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Sum rule of probability

Sum rule of probability describes the probability of the combination of two events (A or B) (A \lor B).
In set theory symbols this is equivalent to the event C the union of events A and B:
C = A \cup B

The following special cases can be distinguished.

Mutually exclusive events

Two sets of events are mutually exclusive if the intersection between these two sets is empty.

A \cap B = \emptyset

For two mutually exclusive events the probabilities can be added.

P(A \cup B) = P(A) + P(B)

Identical events

Two sets of events are identical if the intersection and union of these tow sets are identical.

A \cap B = A \cup B = A = B

For two identical events the probability is equal to each of the events.

P(A \cup B) = P(A) = P(B)

Not mutually exclusive events

This is the general case from which all the special cases above can be deduces.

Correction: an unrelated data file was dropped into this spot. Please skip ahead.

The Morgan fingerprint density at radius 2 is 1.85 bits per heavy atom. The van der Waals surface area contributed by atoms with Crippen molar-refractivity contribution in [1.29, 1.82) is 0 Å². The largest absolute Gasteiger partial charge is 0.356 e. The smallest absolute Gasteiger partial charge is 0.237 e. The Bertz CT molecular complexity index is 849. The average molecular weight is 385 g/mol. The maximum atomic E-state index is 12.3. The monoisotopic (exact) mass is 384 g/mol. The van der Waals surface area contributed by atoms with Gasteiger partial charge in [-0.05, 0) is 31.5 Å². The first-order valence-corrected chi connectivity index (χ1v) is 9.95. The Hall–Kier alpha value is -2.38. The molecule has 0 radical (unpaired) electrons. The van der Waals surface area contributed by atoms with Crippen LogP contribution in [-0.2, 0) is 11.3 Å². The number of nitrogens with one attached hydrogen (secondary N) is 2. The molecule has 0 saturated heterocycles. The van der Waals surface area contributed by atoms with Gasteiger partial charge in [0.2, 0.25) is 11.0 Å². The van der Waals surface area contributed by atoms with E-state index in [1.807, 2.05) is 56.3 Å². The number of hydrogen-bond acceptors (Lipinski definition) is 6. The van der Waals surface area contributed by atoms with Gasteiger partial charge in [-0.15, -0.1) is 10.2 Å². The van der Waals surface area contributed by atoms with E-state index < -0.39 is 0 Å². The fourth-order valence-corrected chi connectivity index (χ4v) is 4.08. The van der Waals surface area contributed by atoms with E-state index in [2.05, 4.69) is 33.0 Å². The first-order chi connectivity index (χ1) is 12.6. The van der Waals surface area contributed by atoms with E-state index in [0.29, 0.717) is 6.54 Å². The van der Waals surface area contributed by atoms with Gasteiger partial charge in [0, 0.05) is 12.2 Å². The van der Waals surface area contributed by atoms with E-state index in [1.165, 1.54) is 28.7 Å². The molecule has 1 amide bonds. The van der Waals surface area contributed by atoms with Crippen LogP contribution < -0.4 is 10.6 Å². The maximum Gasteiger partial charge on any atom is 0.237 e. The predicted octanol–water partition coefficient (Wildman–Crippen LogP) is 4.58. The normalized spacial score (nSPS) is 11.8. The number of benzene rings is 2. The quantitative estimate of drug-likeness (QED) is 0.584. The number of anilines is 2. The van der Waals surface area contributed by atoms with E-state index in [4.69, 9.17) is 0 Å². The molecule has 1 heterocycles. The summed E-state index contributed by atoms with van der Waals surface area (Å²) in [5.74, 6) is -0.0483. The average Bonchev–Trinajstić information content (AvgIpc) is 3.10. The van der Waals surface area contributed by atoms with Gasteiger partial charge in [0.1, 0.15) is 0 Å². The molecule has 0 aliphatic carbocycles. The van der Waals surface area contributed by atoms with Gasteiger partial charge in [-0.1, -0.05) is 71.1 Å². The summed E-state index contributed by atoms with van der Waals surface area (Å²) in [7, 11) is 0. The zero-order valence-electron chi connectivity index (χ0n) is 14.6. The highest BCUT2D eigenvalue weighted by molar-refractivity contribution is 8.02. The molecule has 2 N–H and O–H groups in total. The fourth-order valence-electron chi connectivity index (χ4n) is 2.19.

A \cap B \ne \emptyset
A \ne B

For not mutually exclusive events we can write:

P(A \cup B) = P(A) + P(B) - P(A \cap B))

using the multiplication rule this can be transformed into

P(A \cup B) = P(A) + P(B) - P(A)P(B \mid A))

General rule

Generally the addition rule can be given for multiple events.

P(\bigcup_{i=1}^n A_i) = \sum_{i=1}^n P(A_i) - \sum_{i,j:i<j} P(A_i \cap A_j) + \sum_{i,j,k:i<j<k} P(A_i \cap A_j \cap A_k) - \cdot \cdot \cdot +(-1)^{n-1} P(\bigcap_{i=1}^n A_i)

More compactly written.

P\left(\bigcup_{i=1}^n A_i\right) = \sum_{k=1}^n (-1)^{k+1} \left(\sum_{1 \le i_{1} < \cdot \cdot \cdot < i_{k} \le n} P(A_{i_{1}} \cap \cdot \cdot \cdot \cap A_{i_{k}}) \right)

For proof of this rule see the wiki page.

Tags: Statistics

Categories: Mathematics


(c) Mato Nagel, Weißwasser 2004-2013, Disclaimer